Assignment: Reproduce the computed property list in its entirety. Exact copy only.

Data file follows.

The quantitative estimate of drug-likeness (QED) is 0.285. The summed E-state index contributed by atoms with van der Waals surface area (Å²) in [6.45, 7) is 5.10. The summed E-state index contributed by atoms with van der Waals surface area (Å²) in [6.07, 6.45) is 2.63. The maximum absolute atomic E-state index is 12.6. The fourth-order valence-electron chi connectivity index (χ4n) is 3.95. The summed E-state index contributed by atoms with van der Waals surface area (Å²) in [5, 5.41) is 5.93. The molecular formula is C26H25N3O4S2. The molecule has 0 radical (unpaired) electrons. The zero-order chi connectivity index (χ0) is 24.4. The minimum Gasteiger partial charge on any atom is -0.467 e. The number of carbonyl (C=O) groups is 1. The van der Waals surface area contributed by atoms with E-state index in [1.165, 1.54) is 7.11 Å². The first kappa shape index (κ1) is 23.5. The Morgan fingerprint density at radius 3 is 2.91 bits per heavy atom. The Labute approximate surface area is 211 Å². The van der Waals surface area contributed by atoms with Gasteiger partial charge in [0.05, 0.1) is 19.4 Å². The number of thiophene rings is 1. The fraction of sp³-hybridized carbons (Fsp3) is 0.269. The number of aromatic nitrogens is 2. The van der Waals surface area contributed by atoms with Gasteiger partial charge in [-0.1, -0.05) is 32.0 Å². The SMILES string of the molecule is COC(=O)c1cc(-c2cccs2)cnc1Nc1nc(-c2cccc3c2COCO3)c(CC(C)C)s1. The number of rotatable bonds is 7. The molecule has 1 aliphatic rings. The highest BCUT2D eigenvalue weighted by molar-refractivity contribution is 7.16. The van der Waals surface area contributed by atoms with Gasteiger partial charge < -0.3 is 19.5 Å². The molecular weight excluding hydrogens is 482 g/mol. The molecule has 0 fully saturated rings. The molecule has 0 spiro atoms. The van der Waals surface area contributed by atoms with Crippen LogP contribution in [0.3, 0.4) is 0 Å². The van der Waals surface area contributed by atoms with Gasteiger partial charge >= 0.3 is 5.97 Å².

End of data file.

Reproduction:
The quantitative estimate of drug-likeness (QED) is 0.285. The summed E-state index contributed by atoms with van der Waals surface area (Å²) in [6.45, 7) is 5.10. The summed E-state index contributed by atoms with van der Waals surface area (Å²) in [6.07, 6.45) is 2.63. The maximum absolute atomic E-state index is 12.6. The fourth-order valence-electron chi connectivity index (χ4n) is 3.95. The summed E-state index contributed by atoms with van der Waals surface area (Å²) in [5, 5.41) is 5.93. The molecular formula is C26H25N3O4S2. The molecule has 0 radical (unpaired) electrons. The zero-order chi connectivity index (χ0) is 24.4. The minimum Gasteiger partial charge on any atom is -0.467 e. The number of carbonyl (C=O) groups is 1. The van der Waals surface area contributed by atoms with E-state index in [1.165, 1.54) is 7.11 Å². The first kappa shape index (κ1) is 23.5. The Morgan fingerprint density at radius 3 is 2.91 bits per heavy atom. The Labute approximate surface area is 211 Å². The van der Waals surface area contributed by atoms with Gasteiger partial charge in [0.05, 0.1) is 19.4 Å². The number of thiophene rings is 1. The fraction of sp³-hybridized carbons (Fsp3) is 0.269. The number of aromatic nitrogens is 2. The van der Waals surface area contributed by atoms with Gasteiger partial charge in [-0.1, -0.05) is 32.0 Å². The SMILES string of the molecule is COC(=O)c1cc(-c2cccs2)cnc1Nc1nc(-c2cccc3c2COCO3)c(CC(C)C)s1. The number of rotatable bonds is 7. The molecule has 1 aliphatic rings. The highest BCUT2D eigenvalue weighted by molar-refractivity contribution is 7.16. The van der Waals surface area contributed by atoms with Gasteiger partial charge < -0.3 is 19.5 Å². The molecular weight excluding hydrogens is 482 g/mol. The molecule has 0 fully saturated rings. The molecule has 0 spiro atoms. The van der Waals surface area contributed by atoms with Crippen LogP contribution in [0.3, 0.4) is 0 Å². The van der Waals surface area contributed by atoms with Gasteiger partial charge >= 0.3 is 5.97 Å².